Human rights organisations accuse police and military forces of mistreating and even torturing criminal suspects, ethnic minorities, homosexuals, and political activists. Prisons are overcrowded with little access to adequate food and medical facilities, and prisons run by traditional rulers in the north are charged with holding political opponents at the behest of the government. However, since the early 2000s, an increasing number of police and gendarmes have been prosecuted for improper conduct.

The National Assembly makes legislation. The body consists of 180 members who are elected for five-year terms and meet three times per year. Laws are passed on a majority vote. Rarely has the assembly changed or blocked legislation proposed by the president. The 1996 constitution establishes a second house of parliament, the 100-seat Senate, but this body has never been put into practice. The government recognises the authority of traditional chiefs, fons, and lamibe to govern at the local level and to resolve disputes as long as such rulings do not conflict with national law.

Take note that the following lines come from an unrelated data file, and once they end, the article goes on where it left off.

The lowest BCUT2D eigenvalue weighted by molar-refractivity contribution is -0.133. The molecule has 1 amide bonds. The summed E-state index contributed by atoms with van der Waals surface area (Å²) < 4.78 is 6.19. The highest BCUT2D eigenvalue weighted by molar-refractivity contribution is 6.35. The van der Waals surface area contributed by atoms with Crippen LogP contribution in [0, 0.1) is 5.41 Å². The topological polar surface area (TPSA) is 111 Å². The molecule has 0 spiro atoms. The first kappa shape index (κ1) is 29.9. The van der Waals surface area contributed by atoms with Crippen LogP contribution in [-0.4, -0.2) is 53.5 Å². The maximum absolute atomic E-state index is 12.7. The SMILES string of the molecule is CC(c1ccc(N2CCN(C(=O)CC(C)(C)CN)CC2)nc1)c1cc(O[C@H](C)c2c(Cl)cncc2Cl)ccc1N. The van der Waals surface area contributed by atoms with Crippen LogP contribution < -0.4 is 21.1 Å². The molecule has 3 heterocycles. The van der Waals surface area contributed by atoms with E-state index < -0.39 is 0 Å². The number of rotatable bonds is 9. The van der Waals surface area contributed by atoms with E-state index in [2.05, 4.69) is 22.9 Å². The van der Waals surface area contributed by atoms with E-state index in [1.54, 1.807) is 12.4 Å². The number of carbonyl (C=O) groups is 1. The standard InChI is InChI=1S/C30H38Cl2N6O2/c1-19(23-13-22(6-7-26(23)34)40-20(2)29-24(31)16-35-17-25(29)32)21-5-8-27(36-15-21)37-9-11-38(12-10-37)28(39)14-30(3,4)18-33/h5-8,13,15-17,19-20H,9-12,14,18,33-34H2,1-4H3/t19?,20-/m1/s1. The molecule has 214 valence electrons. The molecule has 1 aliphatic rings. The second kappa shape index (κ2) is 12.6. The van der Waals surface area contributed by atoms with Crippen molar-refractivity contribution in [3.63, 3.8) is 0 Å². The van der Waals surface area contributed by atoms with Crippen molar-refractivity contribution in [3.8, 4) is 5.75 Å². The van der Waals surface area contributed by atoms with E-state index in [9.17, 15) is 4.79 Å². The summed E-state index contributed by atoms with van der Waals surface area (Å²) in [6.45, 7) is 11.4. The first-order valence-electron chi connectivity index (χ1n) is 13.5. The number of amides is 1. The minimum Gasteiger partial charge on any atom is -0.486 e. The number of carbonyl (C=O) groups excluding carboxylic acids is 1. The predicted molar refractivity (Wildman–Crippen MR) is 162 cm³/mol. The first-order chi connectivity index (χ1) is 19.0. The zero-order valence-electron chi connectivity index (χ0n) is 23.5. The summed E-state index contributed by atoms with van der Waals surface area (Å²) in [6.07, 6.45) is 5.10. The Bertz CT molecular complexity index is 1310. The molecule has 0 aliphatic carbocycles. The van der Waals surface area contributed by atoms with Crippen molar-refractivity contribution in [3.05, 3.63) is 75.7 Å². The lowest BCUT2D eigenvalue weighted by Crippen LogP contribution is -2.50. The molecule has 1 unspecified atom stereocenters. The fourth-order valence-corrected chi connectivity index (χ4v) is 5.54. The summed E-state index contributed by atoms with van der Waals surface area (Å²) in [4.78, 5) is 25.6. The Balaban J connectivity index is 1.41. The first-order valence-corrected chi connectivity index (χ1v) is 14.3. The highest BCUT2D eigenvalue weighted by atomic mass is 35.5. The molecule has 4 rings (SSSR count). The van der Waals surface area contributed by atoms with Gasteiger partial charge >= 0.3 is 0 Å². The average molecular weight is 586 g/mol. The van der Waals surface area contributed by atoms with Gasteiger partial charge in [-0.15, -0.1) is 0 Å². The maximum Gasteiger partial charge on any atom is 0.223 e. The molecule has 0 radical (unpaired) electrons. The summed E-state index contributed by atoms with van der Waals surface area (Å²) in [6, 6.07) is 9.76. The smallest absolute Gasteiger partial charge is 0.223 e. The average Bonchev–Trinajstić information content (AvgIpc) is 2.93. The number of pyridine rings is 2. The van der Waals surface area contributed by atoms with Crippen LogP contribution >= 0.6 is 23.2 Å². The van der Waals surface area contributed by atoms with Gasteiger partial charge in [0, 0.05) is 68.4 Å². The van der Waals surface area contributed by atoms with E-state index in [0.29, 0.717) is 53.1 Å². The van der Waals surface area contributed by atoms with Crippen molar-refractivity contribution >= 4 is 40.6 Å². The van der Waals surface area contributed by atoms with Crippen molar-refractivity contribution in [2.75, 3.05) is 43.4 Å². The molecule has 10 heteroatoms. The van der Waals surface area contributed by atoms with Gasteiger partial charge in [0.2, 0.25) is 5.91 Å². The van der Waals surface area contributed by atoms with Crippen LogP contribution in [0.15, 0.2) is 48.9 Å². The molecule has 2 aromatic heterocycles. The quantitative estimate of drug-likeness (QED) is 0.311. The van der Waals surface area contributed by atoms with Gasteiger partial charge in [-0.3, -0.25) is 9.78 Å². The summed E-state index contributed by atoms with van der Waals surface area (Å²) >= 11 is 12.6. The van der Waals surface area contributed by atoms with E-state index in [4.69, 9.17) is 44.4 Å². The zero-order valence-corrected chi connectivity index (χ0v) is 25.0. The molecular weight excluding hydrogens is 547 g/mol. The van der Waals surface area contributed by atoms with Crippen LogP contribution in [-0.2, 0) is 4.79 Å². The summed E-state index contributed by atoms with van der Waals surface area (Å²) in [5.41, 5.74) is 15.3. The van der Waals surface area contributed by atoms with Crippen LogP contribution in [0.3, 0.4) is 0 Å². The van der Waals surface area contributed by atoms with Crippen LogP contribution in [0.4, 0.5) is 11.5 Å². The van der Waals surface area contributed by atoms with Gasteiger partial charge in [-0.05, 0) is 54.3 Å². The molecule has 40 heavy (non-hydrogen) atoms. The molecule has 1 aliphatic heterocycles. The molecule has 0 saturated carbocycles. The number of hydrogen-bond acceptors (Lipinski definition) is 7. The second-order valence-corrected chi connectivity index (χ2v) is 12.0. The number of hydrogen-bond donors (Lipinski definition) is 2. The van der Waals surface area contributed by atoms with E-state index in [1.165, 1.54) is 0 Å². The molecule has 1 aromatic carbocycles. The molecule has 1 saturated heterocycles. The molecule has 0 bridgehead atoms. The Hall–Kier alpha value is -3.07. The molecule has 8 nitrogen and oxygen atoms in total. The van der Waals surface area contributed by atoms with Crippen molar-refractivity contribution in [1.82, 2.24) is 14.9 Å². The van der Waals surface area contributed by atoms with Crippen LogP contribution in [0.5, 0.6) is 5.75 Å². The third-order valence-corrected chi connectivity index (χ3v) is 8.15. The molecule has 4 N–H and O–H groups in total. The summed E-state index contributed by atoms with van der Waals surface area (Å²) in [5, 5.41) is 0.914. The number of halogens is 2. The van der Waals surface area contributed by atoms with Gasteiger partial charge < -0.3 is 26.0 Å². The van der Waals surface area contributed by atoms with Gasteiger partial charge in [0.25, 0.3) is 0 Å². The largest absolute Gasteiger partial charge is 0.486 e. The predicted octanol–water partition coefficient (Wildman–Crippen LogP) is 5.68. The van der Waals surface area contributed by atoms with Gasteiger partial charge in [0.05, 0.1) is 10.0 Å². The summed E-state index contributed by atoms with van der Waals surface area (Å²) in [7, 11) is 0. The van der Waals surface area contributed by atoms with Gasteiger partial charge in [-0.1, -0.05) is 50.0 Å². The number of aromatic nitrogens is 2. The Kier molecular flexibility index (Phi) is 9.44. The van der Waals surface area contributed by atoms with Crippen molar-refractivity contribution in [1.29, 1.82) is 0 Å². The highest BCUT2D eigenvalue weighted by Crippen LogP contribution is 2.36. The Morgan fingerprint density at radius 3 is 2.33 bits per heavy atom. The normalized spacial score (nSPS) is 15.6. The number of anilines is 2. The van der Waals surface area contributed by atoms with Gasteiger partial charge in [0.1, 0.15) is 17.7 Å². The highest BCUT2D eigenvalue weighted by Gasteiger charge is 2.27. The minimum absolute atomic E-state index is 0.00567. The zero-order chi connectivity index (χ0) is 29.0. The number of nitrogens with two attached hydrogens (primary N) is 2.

Cameroon is a member of both the Commonwealth of Nations and La Francophonie. Its foreign policy closely follows that of its main ally, France. The country relies heavily on France for its defence, although military spending is high in comparison to other sectors of government. Biya has clashed with the government of Nigeria over possession of the Bakassi peninsula and with Gabon's president, El Hadj Omar Bongo, over personal rivalries. Nevertheless, civil war presents a more credible threat to national security, as tensions between Christians and Muslims and between Anglophones and Francophones remain high.

Education and health

The quality of health care is generally low. Outside the major cities, facilities are often dirty and poorly equipped. Endemic diseases include dengue fever, malaria, meningitis, sleeping sickness and HIV.